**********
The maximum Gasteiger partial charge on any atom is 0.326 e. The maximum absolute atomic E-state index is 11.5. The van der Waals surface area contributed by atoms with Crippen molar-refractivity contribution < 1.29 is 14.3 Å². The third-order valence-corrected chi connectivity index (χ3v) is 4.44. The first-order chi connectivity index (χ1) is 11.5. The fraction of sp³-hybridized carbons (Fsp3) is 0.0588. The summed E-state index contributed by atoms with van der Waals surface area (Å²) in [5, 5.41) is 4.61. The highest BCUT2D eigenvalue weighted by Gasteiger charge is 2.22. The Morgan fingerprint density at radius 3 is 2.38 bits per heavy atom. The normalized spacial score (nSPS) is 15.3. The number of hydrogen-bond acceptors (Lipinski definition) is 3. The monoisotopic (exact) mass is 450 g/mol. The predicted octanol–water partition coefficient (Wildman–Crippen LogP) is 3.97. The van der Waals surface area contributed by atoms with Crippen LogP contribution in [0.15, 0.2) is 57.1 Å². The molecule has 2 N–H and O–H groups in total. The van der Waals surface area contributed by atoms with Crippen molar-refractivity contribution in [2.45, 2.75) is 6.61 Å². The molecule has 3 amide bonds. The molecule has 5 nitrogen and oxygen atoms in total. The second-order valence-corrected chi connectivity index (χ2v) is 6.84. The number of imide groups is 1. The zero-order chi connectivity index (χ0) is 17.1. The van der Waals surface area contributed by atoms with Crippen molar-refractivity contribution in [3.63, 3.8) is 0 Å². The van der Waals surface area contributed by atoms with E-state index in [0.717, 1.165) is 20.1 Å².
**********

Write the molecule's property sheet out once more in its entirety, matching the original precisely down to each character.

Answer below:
The maximum Gasteiger partial charge on any atom is 0.326 e. The maximum absolute atomic E-state index is 11.5. The van der Waals surface area contributed by atoms with Crippen molar-refractivity contribution < 1.29 is 14.3 Å². The third-order valence-corrected chi connectivity index (χ3v) is 4.44. The first-order chi connectivity index (χ1) is 11.5. The fraction of sp³-hybridized carbons (Fsp3) is 0.0588. The summed E-state index contributed by atoms with van der Waals surface area (Å²) in [5, 5.41) is 4.61. The highest BCUT2D eigenvalue weighted by Gasteiger charge is 2.22. The Morgan fingerprint density at radius 3 is 2.38 bits per heavy atom. The normalized spacial score (nSPS) is 15.3. The number of hydrogen-bond acceptors (Lipinski definition) is 3. The monoisotopic (exact) mass is 450 g/mol. The predicted octanol–water partition coefficient (Wildman–Crippen LogP) is 3.97. The van der Waals surface area contributed by atoms with Crippen LogP contribution in [0.15, 0.2) is 57.1 Å². The molecule has 2 N–H and O–H groups in total. The van der Waals surface area contributed by atoms with Crippen molar-refractivity contribution in [2.45, 2.75) is 6.61 Å². The molecule has 3 amide bonds. The molecule has 5 nitrogen and oxygen atoms in total. The second-order valence-corrected chi connectivity index (χ2v) is 6.84. The number of imide groups is 1. The zero-order chi connectivity index (χ0) is 17.1. The van der Waals surface area contributed by atoms with Crippen molar-refractivity contribution in [3.63, 3.8) is 0 Å². The van der Waals surface area contributed by atoms with E-state index in [0.717, 1.165) is 20.1 Å².